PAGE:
'Riddled' with Guilt: The Mysteries of Transgression, the Sealed Vision, and the Art of Interpretation in 4Q300 and Related Texts

in Dead Sea Discoveries
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Abstract

This essay investigates the language of 4Q300, one of the manuscripts of the 'Mysteries' composition from caves 1 and 4 (1Q27, 4Q299–300[1]), for the way in which it participates in the 'prophetic-sapiential' dynamic of Qumran apocalypticism. Though 4Q300 may not have been authored by a member of the Qumran community, it expresses ideas and assumes social categories very much at home within a sectarian context. It presumes a dualistic framework in which the in-group possesses knowledge of 'mysteries' that derives from having access to a 'vision.' This vision is sealed to the opponents, the 'magicians' whose failed interpretations render them 'guilty' of not understanding the true 'root of wisdom.' The essay argues that this 'vision' is best understood to be a written source that is considered by the author/audience of 4Q300 to have prophetic implications.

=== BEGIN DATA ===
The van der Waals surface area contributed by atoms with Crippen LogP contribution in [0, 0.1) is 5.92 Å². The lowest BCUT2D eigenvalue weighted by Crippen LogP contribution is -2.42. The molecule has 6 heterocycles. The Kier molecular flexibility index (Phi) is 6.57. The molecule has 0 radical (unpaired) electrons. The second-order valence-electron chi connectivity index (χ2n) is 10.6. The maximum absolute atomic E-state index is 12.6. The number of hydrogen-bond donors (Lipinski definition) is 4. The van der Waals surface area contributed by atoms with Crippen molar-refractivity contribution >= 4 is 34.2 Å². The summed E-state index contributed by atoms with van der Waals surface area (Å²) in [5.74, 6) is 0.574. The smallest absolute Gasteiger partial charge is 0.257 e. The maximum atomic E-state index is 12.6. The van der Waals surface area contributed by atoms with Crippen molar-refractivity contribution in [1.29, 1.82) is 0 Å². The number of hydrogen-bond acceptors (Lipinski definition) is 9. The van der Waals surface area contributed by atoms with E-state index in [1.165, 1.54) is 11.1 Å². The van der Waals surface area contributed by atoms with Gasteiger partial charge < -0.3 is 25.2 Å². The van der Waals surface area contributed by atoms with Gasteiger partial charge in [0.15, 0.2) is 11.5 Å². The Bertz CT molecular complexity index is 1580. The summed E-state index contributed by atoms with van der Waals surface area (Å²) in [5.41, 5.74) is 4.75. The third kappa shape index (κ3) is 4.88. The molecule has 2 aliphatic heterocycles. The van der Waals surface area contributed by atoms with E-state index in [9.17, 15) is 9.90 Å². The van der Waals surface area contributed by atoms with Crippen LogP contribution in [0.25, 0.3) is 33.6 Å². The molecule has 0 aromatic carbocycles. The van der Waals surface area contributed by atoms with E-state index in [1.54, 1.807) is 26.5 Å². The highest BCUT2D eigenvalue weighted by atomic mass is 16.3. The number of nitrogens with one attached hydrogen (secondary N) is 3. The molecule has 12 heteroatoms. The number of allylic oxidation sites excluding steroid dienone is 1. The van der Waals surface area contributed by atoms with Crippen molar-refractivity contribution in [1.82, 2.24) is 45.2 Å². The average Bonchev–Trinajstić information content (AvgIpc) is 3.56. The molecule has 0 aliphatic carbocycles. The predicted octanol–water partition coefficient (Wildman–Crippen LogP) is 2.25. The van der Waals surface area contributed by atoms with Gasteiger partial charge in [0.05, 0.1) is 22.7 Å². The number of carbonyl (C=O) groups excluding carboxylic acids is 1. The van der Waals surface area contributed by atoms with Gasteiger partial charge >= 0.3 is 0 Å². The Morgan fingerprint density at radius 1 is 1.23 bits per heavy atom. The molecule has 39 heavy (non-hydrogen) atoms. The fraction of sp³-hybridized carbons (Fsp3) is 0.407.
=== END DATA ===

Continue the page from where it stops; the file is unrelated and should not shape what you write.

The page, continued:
'Riddled' with Guilt: The Mysteries of Transgression, the Sealed Vision, and the Art of Interpretation in 4Q300 and Related Texts

in Dead Sea Discoveries

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